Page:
March 6 marked the 160 anniversary of what many consider the worst U.S. Supreme Court ruling in history. Known as the Dred Scott decision, it held that people of African descent living in America, were not American citizens, thus, they had no right to sue in federal court whether free or slave.
During the anniversary, about two dozen people gathered on the grounds of the Maryland Statehouse in Annapolis, Md. under the shadow of the statue of former Supreme Court Chief Justice Roger Taney, who handed down the ruling, for a celebration of reconciliation.
“So, today for all the Taneys, we face it,” said Charlie Taney, the great-great-great nephew of the Chief Justice of the Supreme Court, “and we offer deep apology to the Scott family and to all African-Americans for the injury caused by Roger Brooke Taney and this decision.”
In response, Lynn Jackson, the great-great granddaughter of Dred Scott looked up at Charlie Taney and said, “On behalf of the Scott family and all those African-Americans who have love in their heart, we accept your apology, and I thank you for it. I thank you for the courage that you have.”
Moments later, Taney, wearing a light blue sports coat and Jackson, wearing a full length leather coat, hugged. The crowd applauded the moment. One-hundred and sixty years had come full circle.
The ruling, which also affirmed the right of slave owners to expand the institution into the Western territories, was handed down on March 6, 1857, further infusing, under the U.S. Constitution, that Negroes had “no rights which the White man was bound to respect.” Slaves were not people. They were property. The opinion was written by Justice Taney. Many historians believe it helped draw America into the Civil War.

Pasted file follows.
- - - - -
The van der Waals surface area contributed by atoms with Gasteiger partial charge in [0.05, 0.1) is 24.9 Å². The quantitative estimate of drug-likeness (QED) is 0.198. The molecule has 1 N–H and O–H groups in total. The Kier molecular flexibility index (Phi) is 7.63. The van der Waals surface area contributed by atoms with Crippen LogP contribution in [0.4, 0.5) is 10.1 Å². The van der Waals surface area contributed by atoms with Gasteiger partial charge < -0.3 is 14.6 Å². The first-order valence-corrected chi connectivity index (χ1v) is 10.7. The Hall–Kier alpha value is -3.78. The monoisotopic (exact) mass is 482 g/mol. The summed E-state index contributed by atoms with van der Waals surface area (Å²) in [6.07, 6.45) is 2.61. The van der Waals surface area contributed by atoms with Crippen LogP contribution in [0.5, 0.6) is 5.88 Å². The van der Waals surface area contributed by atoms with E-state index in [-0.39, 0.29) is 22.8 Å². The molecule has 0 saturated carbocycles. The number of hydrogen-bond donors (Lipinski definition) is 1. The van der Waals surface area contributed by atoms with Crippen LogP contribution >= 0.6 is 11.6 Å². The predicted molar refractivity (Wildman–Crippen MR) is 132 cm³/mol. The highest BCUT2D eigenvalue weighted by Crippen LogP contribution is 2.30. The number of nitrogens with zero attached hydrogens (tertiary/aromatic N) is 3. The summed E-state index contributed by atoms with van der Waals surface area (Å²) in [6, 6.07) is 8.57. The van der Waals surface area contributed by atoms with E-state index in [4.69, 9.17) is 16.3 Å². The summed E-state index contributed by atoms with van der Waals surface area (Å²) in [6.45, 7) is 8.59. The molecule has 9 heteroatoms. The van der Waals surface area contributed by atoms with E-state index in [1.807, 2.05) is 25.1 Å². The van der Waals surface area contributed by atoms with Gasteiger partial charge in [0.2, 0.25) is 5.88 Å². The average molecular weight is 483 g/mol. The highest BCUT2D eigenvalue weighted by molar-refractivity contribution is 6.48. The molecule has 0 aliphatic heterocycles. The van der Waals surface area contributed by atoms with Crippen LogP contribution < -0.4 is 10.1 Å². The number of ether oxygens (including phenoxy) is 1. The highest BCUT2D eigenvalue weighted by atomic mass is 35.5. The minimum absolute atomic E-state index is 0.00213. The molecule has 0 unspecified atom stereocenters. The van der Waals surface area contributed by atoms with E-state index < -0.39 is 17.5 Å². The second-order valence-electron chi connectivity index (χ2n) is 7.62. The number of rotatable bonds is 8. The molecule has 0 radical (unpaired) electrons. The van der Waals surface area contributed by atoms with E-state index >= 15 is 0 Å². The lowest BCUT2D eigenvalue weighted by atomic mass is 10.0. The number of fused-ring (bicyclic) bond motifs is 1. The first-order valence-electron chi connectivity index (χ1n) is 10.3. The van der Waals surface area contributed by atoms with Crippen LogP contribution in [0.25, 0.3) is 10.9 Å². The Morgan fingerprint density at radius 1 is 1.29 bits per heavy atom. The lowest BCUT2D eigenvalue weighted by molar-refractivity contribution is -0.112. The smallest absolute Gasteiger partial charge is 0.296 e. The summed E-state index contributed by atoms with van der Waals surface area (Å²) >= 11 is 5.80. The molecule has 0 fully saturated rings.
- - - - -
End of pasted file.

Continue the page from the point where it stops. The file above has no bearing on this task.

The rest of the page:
“The process of reconciliation has three parts”, said Taney. “The first part is an apology to the injured party. The second part is forgiveness. The third part is a new foundation of trust.”
The descendants of both families said they grew up fully aware of the legacy of their existence. Ten years ago, Jackson founded the Dred Scott Heritage Foundation in St. Louis to help educate the public about the Dred Scott decision and the struggle for freedom. During that time, she said she had been working to track down Justice Taney’s descendants, but to no avail.
In 2016, Kate Taney Billingsley, Taney’s great-great-great-great niece, produced a play titled: “A Man of His Time.” It was a fictionalized modern-day story about a Taney descendant and a Scott descendant meeting at a diner on the New Jersey Turnpike. Prior to the opening, at The Actor’s Studio in New York, Billingsley searched “Dred Scott” online and came across the foundation. Jackson flew in to New York for the performance and post-play discussion.
“The whole thing felt like you were meeting someone you were destined to meet,” said Jackson. “There was an atmosphere of . . . this is going to be good. We believe the Lord brought us together.” Billingsley said she was nervous. “I didn’t know because I had written this play and I didn’t know . . . it was that unknown part that made me scared. But when I met her, right away, we just sort of . . . it was like I had known her. I felt I had known Lynne before I had met her.”
There has been pressure from lawmakers and some groups over the years to move the 83,000 pound structure that was erected just a few years after the Civil War. Instead the Taney and Scott families said they envision the area as an educational tool. “We would very much like to see a statue of Dred Scott here” said Jackson, “and make that conversation open.”
“Wouldn’t it be great”, added Taney, if we “built an educational exhibit around it so that people could come here and learn the Dred Scott decision, what it meant, the aftermath, what it’s meant to our history and take this as a tremendous learning opportunity.”
Both families were presented with a plaque from Alexander William Haley, the grandson of “Roots” author Alex Haley. It read, in part, “Thank you for the transformative power of racial healing and reconciliation.”